A group of hikers will climb 11 of some of Arizona's toughest mountains in less than 48 hours to help children who've been neglected or abused.
The event, "11 Summits: Altitude With Advocacy," is raising money for CASA - Court Appointed Special Advocates. CASA volunteers are everyday people appointed by a judge to speak up for abused and neglected children in court. In Maricopa County, there are 1,000 children who have a casa out of the nearly 8,000 kids in foster care.
Hikers will climb 11 mountains, starting around 2 a.m. on Saturday. They will climb at night and in the heat with almost no sleep. Each hike is timed so they can stay on track and finish by Sunday evening.
"It's extremely hard," said Jim Steg, the creator of the event. "There comes a point where it's no longer physical. It's metal because you are so exhausted, and the pain starts to sit in."
Last year, they raised more than $100,000 for CASA.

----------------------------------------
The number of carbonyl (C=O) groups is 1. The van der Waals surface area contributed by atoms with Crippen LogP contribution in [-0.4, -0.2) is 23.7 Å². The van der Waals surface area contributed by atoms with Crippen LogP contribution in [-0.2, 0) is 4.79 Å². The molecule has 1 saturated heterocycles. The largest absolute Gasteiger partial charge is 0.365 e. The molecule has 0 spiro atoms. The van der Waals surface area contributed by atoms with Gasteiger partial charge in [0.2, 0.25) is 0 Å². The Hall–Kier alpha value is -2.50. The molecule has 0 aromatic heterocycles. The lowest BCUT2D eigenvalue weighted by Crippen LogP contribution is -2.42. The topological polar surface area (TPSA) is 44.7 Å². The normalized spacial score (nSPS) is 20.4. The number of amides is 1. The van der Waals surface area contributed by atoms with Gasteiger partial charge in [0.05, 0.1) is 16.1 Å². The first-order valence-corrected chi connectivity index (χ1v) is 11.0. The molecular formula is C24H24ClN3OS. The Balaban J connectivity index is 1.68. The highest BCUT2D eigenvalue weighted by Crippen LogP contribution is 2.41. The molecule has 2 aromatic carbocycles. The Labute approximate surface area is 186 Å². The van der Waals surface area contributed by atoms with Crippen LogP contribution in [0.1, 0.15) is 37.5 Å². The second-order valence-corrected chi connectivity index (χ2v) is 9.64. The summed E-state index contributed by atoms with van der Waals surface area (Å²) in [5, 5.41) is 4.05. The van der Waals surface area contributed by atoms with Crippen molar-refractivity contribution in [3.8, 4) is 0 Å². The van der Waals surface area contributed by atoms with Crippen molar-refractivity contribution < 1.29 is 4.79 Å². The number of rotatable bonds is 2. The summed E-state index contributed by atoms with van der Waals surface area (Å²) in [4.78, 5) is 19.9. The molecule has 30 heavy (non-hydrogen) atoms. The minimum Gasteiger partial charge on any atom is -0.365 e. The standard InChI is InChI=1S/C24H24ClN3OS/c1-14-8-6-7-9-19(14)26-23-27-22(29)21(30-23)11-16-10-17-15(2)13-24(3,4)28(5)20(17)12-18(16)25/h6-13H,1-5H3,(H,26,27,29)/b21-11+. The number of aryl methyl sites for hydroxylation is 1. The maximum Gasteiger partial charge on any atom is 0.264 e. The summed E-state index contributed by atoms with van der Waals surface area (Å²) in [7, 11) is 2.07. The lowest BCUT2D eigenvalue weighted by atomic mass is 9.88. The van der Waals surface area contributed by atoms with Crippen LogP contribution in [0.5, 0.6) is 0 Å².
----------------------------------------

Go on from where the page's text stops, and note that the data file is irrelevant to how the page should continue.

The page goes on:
"There are some abuse stories about a lot of our hikers, and I think they can resonate with CASA and what they stand for," said Steg.
Kim Ferraro was a CASA volunteer in Denver. Ferraro is part of the "pit crew," making sure hikers have everything they need after every mountain.
"I experienced a lot of pain and abuse growing up, mentally, physically, and no one was there for me," said Ferraro. "I was in women shelters for a while hiding with my mom. I get what it feels like for these kids, I really do. So for me to give back in this day, it's everything to me."
As of Tuesday, 36 hikers raised more than $140,000 for the 2020 event. That money will go to CASA in Denver and Voices for CASA Children in Maricopa County. Funds will be used to recruit and train volunteers and provide clothing, shoes and school supplies for CASA youth.
"It tells me you know what--that there's a lot of love out there. There is a lot of love, and no matter what we're going through, we all tend to come together as a community and really step up for what's important out there," said Ferraro.
Due to COVID-19, this year only 10 hikers will take part in the climbs. Steg hopes to grow the event and raise money for CASA organizations across the country.
"I don't even call it a hike anymore. It's a movement, and it's not going to stop," said Steg.
Learn more about 11 Summits and how you can help here.